• Several of the thank you notes I mailed after job interviews this spring had old "first class" stamps on the recipients had to pay the extra $.06 postage. Um, yeah, oops.

Cultural re-entry is not an event. It is cyclical. And, good news, the gaps between "episodes" lengthen over time. I knew this intellectually, but to experience it is different.

The first few days back were constant re-learning and readjustment. Then, after a few months, episodes would only happen every week or so (i.e. an overwhelming moment in the proverbial cereal aisle). Now the episodes are once or twice a month. This is progress. This is normal. This is cultural re-entry.

Second, cultural re-entry surprises everyone. In some ways, it is more challenging than the adjustment to a different culture; when you return to your own land, you and people around you expect you to fit in...after all, you used to live here and function successfully! So everyone is doubly surprised when behaviors or feelings don't match expectations.

The danger is that we assume people go through cultural re-entry and then are done. But it is an ongoing cycle of episodes that really never finish, although they certainly become less frequent. Or we let surprise turn into judgment (i.e. "You did what? That is weird").

How can we show grace to people in our midst who may look like us on the surface -- even act like us most of the time -- but have a different cultural background, experiences, or orientation? It's a worthy challenge.

Monday, June 18, 2012

Damn Lies, Stats, and Global Confusion

During five months I lived in Washington, D.C., one of my favorite experiences was reading and discussing how statistics get twisted by diplomats, politicians, and more. A great article which I still have in my file cabinet is "The Truth but not the Whole Truth" by Peter Carlson. The subtitle? "In political Washington, statistics are weapons of war. That's why they get manipulated and massaged and twisted until any connection to reality is strictly coincidental."

With globalization and the increase of Internet tools such as Twitter, there are now more statistics available. This overload of information makes it even more difficult to find "truth" about issues. For example, I enjoyed this great blog from last week by the lead researcher for Oxfam about a confusing statistic on women and girls in poverty.

And here's the thing. Misused or inaccurate stats, especially in humanitarian efforts, can lead to serious consequences like not understanding where the real needs are and, thus, deaths of the most underserved.

I continue to monitor self-curated media like Twitter and occasionally find some gems. And even when I'm reading respected publications like The Economist or the Stanford Innovation Review, I still have to keep my skeptic hat on. Independent thinking, confirming facts through triangulation or cross-references, and asking questions beyond surface issues are still essential.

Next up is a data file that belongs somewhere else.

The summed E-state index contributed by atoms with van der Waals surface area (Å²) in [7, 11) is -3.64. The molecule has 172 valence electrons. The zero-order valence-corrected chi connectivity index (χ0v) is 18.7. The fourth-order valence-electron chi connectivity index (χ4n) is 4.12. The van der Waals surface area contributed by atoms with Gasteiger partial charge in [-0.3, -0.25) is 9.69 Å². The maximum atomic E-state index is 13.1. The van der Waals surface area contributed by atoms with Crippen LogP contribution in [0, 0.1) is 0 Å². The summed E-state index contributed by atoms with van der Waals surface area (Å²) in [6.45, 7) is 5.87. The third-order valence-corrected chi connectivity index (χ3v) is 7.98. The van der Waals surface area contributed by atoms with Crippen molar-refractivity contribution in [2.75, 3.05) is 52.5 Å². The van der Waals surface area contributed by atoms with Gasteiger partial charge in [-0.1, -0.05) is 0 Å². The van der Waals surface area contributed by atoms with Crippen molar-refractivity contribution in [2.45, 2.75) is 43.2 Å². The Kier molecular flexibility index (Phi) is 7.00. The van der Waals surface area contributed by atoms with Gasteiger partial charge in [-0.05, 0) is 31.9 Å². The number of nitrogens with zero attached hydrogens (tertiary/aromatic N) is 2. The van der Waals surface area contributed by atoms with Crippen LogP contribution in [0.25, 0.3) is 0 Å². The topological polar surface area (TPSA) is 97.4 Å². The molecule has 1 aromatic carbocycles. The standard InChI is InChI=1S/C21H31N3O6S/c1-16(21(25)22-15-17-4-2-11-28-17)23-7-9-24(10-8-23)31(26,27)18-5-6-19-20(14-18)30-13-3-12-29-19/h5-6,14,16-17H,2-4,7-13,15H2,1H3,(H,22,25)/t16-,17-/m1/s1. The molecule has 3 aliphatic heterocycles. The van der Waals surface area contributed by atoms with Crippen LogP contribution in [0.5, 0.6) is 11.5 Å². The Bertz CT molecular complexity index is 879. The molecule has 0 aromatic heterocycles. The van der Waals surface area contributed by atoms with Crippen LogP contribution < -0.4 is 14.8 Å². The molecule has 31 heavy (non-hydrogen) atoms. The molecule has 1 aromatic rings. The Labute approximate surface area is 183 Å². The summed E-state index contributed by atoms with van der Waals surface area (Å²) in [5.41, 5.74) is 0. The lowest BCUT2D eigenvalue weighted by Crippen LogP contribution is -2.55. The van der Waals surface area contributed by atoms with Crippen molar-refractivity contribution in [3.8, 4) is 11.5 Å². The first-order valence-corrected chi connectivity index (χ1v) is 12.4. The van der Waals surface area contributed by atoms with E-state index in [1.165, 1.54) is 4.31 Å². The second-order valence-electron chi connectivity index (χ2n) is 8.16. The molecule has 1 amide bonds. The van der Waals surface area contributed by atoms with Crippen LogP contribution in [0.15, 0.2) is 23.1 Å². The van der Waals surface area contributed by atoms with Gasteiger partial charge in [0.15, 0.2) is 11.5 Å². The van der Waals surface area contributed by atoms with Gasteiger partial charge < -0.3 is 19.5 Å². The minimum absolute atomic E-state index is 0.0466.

But I suspect that knowing what to ask is largely a product of having diverse life experiences, recognizing ambiguity and complexity in the world, and awareness of both extremes of any argument. Not easy work and very time consuming, but worthwhile.

Monday, June 11, 2012

Naps and Commencement Speeches

I delivered my first commencement speech on Saturday. It was a good experience...and I don't think anyone took a nap. During research for the speech, I listened to a great NPR interview with an experienced speech writer. It was comforting to remember that you're talking to a captive audience.

But I didn't want to be forgettable. However, it's difficult to avoid. You have to either be great (my YouTube research pointed repeatedly to Steve Jobs' 2005 speech) or horrible (lots of fingers pointing at actor Richard Jones in 2011). Few people remember their high school or university graduation speaker. I don't! Do you?

Anyway, I was surprised as I drafted the speech. At first, I couldn't think of anything really important to share with these high school graduates from a private school I attended years ago. Later, I was overwhelmed with how many pieces of advice I wanted to give them in 15 minutes! I settled on three personal stories that illustrated the points below, but would be interested: What would you tell graduates today? What do you wish you would have been told when you graduated? What are you glad that you DIDN'T know?

And yes, despite my efforts, there were a few yawns in the crowd. I suspect I connected more with the graduates' families than the graduates themselves. But at least nobody (?!) napped.

* * * * * * * * * * * * *

1. Ask great questions. This helps us get beyond selfishness, can transform lives (ours, others), helps us deal with disappointment or heartache in a messy world. As a person who tries to follow the teachings of Jesus (in my opinion, this is different than being a "Christian"), I like that he asked tons of great questions.

2. Take the harder path. This helps with decision making, often leads toward helping the most vulnerable, allows us to conquer fear (even though we may still feel afraid). Many religious people or institutions have a deservedly bad rap. But Jesus was clear that it's not about getting a ticket to heaven and becoming judgmental about everyone else. It is about right relationships and changing the world for better -- but, of course, helping your neighbor (or even enemy) is not easy.

3. Focus on strengths and vocation, not career. Strengths are innate patterns of thought, feeling, or behavior (not skills or knowledge). We often spend disproportionate time or energy improving weak areas. And a vocation or "calling" could include many careers. Figure out your design.

Friday, May 04, 2012

7.5 Things I Never Travel Without

This may be a more light-hearted blog, but it's a product of suffering and painful experiences. Here are essentials to bring with you on any trip -- especially to developing countries but also within the USA.